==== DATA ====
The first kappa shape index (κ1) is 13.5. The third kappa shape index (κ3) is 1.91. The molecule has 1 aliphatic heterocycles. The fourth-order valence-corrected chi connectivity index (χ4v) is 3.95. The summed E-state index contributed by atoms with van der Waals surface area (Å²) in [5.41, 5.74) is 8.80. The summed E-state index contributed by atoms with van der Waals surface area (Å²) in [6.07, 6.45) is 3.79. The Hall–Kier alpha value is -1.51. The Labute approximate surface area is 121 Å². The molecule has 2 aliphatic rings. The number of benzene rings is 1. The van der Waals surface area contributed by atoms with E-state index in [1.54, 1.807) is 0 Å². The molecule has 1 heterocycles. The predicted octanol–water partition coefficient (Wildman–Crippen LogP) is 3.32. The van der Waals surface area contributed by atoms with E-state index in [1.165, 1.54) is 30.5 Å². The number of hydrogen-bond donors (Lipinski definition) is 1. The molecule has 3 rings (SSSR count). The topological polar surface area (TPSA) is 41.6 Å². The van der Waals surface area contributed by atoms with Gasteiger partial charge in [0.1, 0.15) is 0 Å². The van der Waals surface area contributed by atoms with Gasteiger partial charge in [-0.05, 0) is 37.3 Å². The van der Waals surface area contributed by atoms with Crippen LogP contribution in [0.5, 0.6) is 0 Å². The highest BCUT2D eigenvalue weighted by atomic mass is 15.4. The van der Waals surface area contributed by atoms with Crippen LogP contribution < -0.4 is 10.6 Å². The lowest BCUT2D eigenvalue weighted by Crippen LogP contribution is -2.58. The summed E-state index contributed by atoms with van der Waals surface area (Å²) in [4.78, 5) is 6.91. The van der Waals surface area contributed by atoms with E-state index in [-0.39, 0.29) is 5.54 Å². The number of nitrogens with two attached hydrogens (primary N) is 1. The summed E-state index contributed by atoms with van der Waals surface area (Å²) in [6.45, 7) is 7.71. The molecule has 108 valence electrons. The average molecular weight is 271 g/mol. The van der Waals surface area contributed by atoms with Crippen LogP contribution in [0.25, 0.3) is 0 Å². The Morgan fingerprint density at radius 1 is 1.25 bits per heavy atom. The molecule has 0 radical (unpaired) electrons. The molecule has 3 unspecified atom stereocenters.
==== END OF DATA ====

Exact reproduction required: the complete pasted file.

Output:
The first kappa shape index (κ1) is 13.5. The third kappa shape index (κ3) is 1.91. The molecule has 1 aliphatic heterocycles. The fourth-order valence-corrected chi connectivity index (χ4v) is 3.95. The summed E-state index contributed by atoms with van der Waals surface area (Å²) in [5.41, 5.74) is 8.80. The summed E-state index contributed by atoms with van der Waals surface area (Å²) in [6.07, 6.45) is 3.79. The Hall–Kier alpha value is -1.51. The Labute approximate surface area is 121 Å². The molecule has 2 aliphatic rings. The number of benzene rings is 1. The van der Waals surface area contributed by atoms with E-state index in [1.54, 1.807) is 0 Å². The molecule has 1 heterocycles. The predicted octanol–water partition coefficient (Wildman–Crippen LogP) is 3.32. The van der Waals surface area contributed by atoms with E-state index in [1.165, 1.54) is 30.5 Å². The number of hydrogen-bond donors (Lipinski definition) is 1. The molecule has 3 rings (SSSR count). The topological polar surface area (TPSA) is 41.6 Å². The van der Waals surface area contributed by atoms with Gasteiger partial charge in [0.1, 0.15) is 0 Å². The van der Waals surface area contributed by atoms with Gasteiger partial charge in [-0.05, 0) is 37.3 Å². The van der Waals surface area contributed by atoms with Crippen LogP contribution in [0.5, 0.6) is 0 Å². The highest BCUT2D eigenvalue weighted by atomic mass is 15.4. The van der Waals surface area contributed by atoms with Crippen LogP contribution < -0.4 is 10.6 Å². The lowest BCUT2D eigenvalue weighted by Crippen LogP contribution is -2.58. The summed E-state index contributed by atoms with van der Waals surface area (Å²) in [4.78, 5) is 6.91. The van der Waals surface area contributed by atoms with E-state index in [-0.39, 0.29) is 5.54 Å². The number of nitrogens with two attached hydrogens (primary N) is 1. The summed E-state index contributed by atoms with van der Waals surface area (Å²) in [6.45, 7) is 7.71. The molecule has 108 valence electrons. The average molecular weight is 271 g/mol. The van der Waals surface area contributed by atoms with Crippen LogP contribution in [0.25, 0.3) is 0 Å². The Morgan fingerprint density at radius 1 is 1.25 bits per heavy atom. The molecule has 0 radical (unpaired) electrons. The molecule has 3 unspecified atom stereocenters.